[00:29:15] And how many take, you know, bleeders do the same for their children. So I think a conscious dealing with the things around them. That's something that I think is important, but do you want to want, and do you have the courage to at least take a step towards, you know, on our own? We can't do all that much, but we still can't take responsibility for ourselves.
[00:29:42] Lech Guzowski: The thing that I often find is that we often of course, vilified technology. We verify AI, we verify social media and all of that with all, everything that's going on behind the scenes, that we don't seem to have potential manipulations and things like that. The business models, the purposes that are just a PR stints.
[00:30:00] Be beyond all of that, it's still down to us and how we use the tools, because everything that we use are merely tools. It's us forgive, give us them. The power is that's who are in that hooked into the, into the device, but we've got the. To literally switch it off and put it down and disconnect and do something else.
[00:30:21] So I think it's, it's important as you said, that consciousness and that awareness of that of that dynamic, that we've got more influence over over it. Then we realize recently something came, came back to me that I've watched probably about a couple of years ago. And that was a a series on Netflix about the unit, a Unabomber in, in the states.
[00:30:40] I think it was in the sixties and seventies. And not condoning, obviously what what was done then and all the, all their taxes, their results, but found the manifest. he wrote quite intriguing again staying away from, from, from what we saw was the brutality that the person stood for. But the manifesto is intriguing in itself.
[00:31:02] Gilmar Wendt: I'm aware enough of extremism and, and some of those beliefs. So, but, but what you do, you make me think of something because we're talking about some very big picture themes and some very high ground issues, if you like, you know, and I'm very conscious, that is easy to talk about. And it's not so easy to lift them out in practice, both in personal lives, as well as in the workplace, you know, you can all talk about it. Yeah. You need to talk to people, but how do I do this? When I've got 10,000? I don't even know what that, and I haven't got the time to, so I think we need to acknowledge that.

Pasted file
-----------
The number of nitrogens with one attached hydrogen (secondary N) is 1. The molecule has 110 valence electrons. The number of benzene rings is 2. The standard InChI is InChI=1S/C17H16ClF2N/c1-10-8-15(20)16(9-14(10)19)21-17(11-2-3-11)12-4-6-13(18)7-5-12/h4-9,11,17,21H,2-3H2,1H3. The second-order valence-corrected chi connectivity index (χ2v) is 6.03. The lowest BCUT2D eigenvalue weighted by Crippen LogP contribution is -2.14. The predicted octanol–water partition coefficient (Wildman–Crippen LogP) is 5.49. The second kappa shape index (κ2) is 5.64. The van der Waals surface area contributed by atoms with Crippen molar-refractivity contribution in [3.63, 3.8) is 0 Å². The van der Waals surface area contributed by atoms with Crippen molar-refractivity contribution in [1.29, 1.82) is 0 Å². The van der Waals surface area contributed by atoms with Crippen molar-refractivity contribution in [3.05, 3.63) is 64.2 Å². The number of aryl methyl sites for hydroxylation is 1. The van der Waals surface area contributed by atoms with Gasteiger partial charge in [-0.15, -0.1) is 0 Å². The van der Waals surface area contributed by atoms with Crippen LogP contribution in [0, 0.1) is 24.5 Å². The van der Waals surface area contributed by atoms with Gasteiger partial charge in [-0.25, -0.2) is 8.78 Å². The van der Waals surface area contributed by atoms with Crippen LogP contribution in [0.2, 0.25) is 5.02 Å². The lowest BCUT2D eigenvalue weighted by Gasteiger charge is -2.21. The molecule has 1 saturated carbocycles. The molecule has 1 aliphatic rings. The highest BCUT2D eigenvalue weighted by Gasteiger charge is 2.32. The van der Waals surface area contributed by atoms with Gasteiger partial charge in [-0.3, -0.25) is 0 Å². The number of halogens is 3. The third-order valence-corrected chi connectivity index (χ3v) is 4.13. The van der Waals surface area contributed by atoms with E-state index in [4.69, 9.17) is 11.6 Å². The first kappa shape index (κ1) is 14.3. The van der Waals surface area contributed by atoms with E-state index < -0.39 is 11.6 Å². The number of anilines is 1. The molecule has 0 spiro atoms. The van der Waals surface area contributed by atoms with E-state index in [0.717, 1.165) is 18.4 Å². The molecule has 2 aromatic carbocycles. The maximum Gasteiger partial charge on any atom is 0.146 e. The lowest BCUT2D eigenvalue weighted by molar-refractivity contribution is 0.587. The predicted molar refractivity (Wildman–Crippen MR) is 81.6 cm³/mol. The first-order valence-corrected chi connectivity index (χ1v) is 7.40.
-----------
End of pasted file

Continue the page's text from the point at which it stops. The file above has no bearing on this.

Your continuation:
[00:31:41] I also You make me think, I don't know why we come. We had Shakespeare, so let's use somebody else from my home country, Germany, which is good too. You probably have heard about Faust which is one of those pieces that are very worth reading. There is a sentence in there that makes me think and then says as they meant a script, which I need Google translate for despite my 20 years of the UK to really translate.
[00:32:11] I think it's you can probably translate. You know, you can, you'll still be wrong whilst you're striving for the right thing. that's a wonderful human insight as well. Where I'm getting to is, is kind of, you know, we always write manifestos, we write our thoughts down, we write philosophy on it and what they're trying to do, where, where bringing things to a point to certainty. And I think there isn't much certainty because you can be certainty in one moment and.
[00:32:44] But the next moment you might find, actually I didn't go deep enough or actually I'd forgotten about something and that, and so I find You know, people who are too certain of things are a little bit dubious. And I think, you know, any sort of simple ideology, any has that clear certainty, which I can see play out in, in our world a lot right now on social media and so on.
[00:33:09] And they talk a lot about how the gray zone is not being acknowledged because everything's either black or. Hi, I'm, I'm also gray because I think there's a lot of it and gray can be a beautiful color. I think it's hard live with uncertainty if it comes at you left right and center. But I think if you kind of embrace it and listen to yourself, you can weather it quite well.